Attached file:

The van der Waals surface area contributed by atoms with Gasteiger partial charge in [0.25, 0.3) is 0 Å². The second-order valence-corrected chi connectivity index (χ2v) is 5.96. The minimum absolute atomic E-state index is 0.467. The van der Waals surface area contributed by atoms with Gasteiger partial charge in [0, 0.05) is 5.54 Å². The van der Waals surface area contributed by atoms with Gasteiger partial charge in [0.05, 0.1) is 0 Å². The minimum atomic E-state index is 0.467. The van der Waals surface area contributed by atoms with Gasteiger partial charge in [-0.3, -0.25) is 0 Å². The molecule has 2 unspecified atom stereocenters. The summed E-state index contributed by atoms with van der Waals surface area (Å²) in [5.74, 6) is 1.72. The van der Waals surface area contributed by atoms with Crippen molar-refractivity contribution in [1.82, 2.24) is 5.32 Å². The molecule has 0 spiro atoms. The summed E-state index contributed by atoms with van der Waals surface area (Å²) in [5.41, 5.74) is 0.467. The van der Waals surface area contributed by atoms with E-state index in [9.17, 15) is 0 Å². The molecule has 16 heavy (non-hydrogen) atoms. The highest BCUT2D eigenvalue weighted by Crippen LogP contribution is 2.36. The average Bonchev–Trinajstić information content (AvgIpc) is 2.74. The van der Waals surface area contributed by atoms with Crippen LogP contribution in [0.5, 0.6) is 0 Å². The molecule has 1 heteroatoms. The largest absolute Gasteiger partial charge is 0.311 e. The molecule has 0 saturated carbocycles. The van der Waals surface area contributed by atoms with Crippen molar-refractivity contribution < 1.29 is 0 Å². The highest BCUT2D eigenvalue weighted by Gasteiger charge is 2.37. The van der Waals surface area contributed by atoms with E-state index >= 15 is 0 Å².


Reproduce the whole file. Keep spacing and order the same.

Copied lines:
The van der Waals surface area contributed by atoms with Gasteiger partial charge in [0.25, 0.3) is 0 Å². The second-order valence-corrected chi connectivity index (χ2v) is 5.96. The minimum absolute atomic E-state index is 0.467. The van der Waals surface area contributed by atoms with Gasteiger partial charge in [0, 0.05) is 5.54 Å². The van der Waals surface area contributed by atoms with Gasteiger partial charge in [0.05, 0.1) is 0 Å². The minimum atomic E-state index is 0.467. The van der Waals surface area contributed by atoms with Gasteiger partial charge in [-0.3, -0.25) is 0 Å². The molecule has 2 unspecified atom stereocenters. The summed E-state index contributed by atoms with van der Waals surface area (Å²) in [5.74, 6) is 1.72. The van der Waals surface area contributed by atoms with Crippen molar-refractivity contribution in [1.82, 2.24) is 5.32 Å². The molecule has 0 spiro atoms. The summed E-state index contributed by atoms with van der Waals surface area (Å²) in [5.41, 5.74) is 0.467. The van der Waals surface area contributed by atoms with E-state index in [9.17, 15) is 0 Å². The molecule has 16 heavy (non-hydrogen) atoms. The highest BCUT2D eigenvalue weighted by Crippen LogP contribution is 2.36. The average Bonchev–Trinajstić information content (AvgIpc) is 2.74. The van der Waals surface area contributed by atoms with Crippen LogP contribution in [0.5, 0.6) is 0 Å². The molecule has 1 heteroatoms. The largest absolute Gasteiger partial charge is 0.311 e. The molecule has 0 saturated carbocycles. The van der Waals surface area contributed by atoms with Crippen molar-refractivity contribution < 1.29 is 0 Å². The highest BCUT2D eigenvalue weighted by Gasteiger charge is 2.37. The van der Waals surface area contributed by atoms with E-state index >= 15 is 0 Å².